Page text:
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Thomas F. Mulledy
*Thomas F. Mulledy was born on this date in 1794. He was a white-American Catholic priest, administrator and slave owner.
From Virginia, Mulledy entered the Society of Jesus and was educated for the priesthood in Rome, before completing his education in the United States. He twice served as president of Georgetown College in Washington, D.C. At Georgetown, Mulledy undertook a significant building campaign, which resulted in Gervase Hall and Mulledy Hall (later renamed Isaac Hawkins Hall). Mulledy's building program left Georgetown College and the Maryland Jesuits with considerable debt. Compounding the financial insecurity was that the Maryland Jesuits' plantations had been mismanaged and were not generating sufficient income to support the college.
To rectify the province's finances, Mulledy, as provincial, sold nearly all the slaves owned by the Jesuit Maryland Province to two planters in Louisiana. This plan had been authorized by the Jesuit Superior General in Rome, Jan Roothaan, in late 1838 on the condition that the slave families not be separated and that they be sold to owners that would allow them to continue in their Catholic faith. Mulledy executed the sale of 272 Black slaves to Jesse Batey and Henry Johnson on June 19, 1838. Despite Roothaan's order, it soon became evident that families were, indeed, separated.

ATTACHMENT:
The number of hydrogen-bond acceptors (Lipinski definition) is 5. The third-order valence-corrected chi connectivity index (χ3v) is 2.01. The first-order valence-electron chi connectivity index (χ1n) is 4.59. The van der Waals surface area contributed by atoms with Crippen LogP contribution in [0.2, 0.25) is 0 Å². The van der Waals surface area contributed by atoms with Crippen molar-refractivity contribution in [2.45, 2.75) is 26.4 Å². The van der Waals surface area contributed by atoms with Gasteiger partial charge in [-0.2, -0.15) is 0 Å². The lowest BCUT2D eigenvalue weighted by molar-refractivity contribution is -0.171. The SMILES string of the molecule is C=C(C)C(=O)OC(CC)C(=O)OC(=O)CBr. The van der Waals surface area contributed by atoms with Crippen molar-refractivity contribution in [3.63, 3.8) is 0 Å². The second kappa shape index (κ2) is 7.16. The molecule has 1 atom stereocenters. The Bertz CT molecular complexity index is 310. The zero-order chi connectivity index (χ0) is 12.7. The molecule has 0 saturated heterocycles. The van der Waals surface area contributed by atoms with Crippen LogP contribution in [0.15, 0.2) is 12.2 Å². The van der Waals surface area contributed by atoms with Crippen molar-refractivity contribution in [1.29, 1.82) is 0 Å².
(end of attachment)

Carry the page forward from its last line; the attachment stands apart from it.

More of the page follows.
This sale provoked outcry among many of the province's Jesuits, who were opposed to slaveholding by the Jesuits and supported manumission of the slaves. This resulted in outcry from his fellow Jesuits and censure by the church authorities exiled him to Nice in the Kingdom of Piedmont-Sardinia for several years. While provincial superior, Mulledy was also the vicar general for the Diocese of Boston. During his exile, Mulledy wrote to Roothaan of his feelings of loneliness and sense of being forgotten. Mulledy became an alcoholic and tried to break this habit with a year of abstinence. With the intensity of the controversy waning, in the winter of 1841 and 1842, the province petitioned Roothaan to allow Mulledy to return to the United States.
Roothaan was particularly persuaded by Bishop Eccleston's request for Mulledy's return. Granting the request, Roothaan sent Mulledy to the Diocese of Boston, so as to keep him away from Maryland, where the scandal had taken place. Thomas Mulledy died on July 20, 1860. In 2015, a series of student protests at Georgetown over his management of the 1838 slave sale led to the renaming of Mulledy Hall. Meanwhile, Mulledy Hall at Holy Cross retained his name in the form of Brooks–Mulledy Hall, adding the surname of a subsequent president who pursued racial integration on campus.